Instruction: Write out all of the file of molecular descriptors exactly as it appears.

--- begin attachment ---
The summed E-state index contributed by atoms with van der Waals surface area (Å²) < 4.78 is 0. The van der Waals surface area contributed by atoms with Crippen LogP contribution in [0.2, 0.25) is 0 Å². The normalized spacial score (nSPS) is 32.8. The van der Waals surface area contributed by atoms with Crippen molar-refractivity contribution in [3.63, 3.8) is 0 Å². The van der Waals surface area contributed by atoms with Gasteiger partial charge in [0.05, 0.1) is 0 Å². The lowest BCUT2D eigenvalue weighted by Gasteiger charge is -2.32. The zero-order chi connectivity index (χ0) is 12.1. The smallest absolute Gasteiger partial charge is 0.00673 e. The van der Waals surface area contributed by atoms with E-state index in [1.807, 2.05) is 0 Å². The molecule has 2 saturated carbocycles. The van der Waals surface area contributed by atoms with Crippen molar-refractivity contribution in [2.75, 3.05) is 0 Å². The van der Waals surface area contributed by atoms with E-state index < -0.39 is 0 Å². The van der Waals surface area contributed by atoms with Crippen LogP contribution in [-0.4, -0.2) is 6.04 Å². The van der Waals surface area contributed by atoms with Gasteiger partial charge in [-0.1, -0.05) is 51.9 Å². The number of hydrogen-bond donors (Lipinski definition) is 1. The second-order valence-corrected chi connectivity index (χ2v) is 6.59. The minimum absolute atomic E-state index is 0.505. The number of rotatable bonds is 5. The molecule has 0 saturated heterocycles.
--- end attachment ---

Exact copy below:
The summed E-state index contributed by atoms with van der Waals surface area (Å²) < 4.78 is 0. The van der Waals surface area contributed by atoms with Crippen LogP contribution in [0.2, 0.25) is 0 Å². The normalized spacial score (nSPS) is 32.8. The van der Waals surface area contributed by atoms with Crippen molar-refractivity contribution in [3.63, 3.8) is 0 Å². The van der Waals surface area contributed by atoms with Gasteiger partial charge in [0.05, 0.1) is 0 Å². The lowest BCUT2D eigenvalue weighted by Gasteiger charge is -2.32. The zero-order chi connectivity index (χ0) is 12.1. The smallest absolute Gasteiger partial charge is 0.00673 e. The van der Waals surface area contributed by atoms with E-state index in [1.807, 2.05) is 0 Å². The molecule has 2 saturated carbocycles. The van der Waals surface area contributed by atoms with Crippen molar-refractivity contribution in [2.75, 3.05) is 0 Å². The van der Waals surface area contributed by atoms with E-state index < -0.39 is 0 Å². The van der Waals surface area contributed by atoms with Crippen LogP contribution in [-0.4, -0.2) is 6.04 Å². The van der Waals surface area contributed by atoms with Gasteiger partial charge in [-0.1, -0.05) is 51.9 Å². The number of hydrogen-bond donors (Lipinski definition) is 1. The second-order valence-corrected chi connectivity index (χ2v) is 6.59. The minimum absolute atomic E-state index is 0.505. The number of rotatable bonds is 5. The molecule has 0 saturated heterocycles.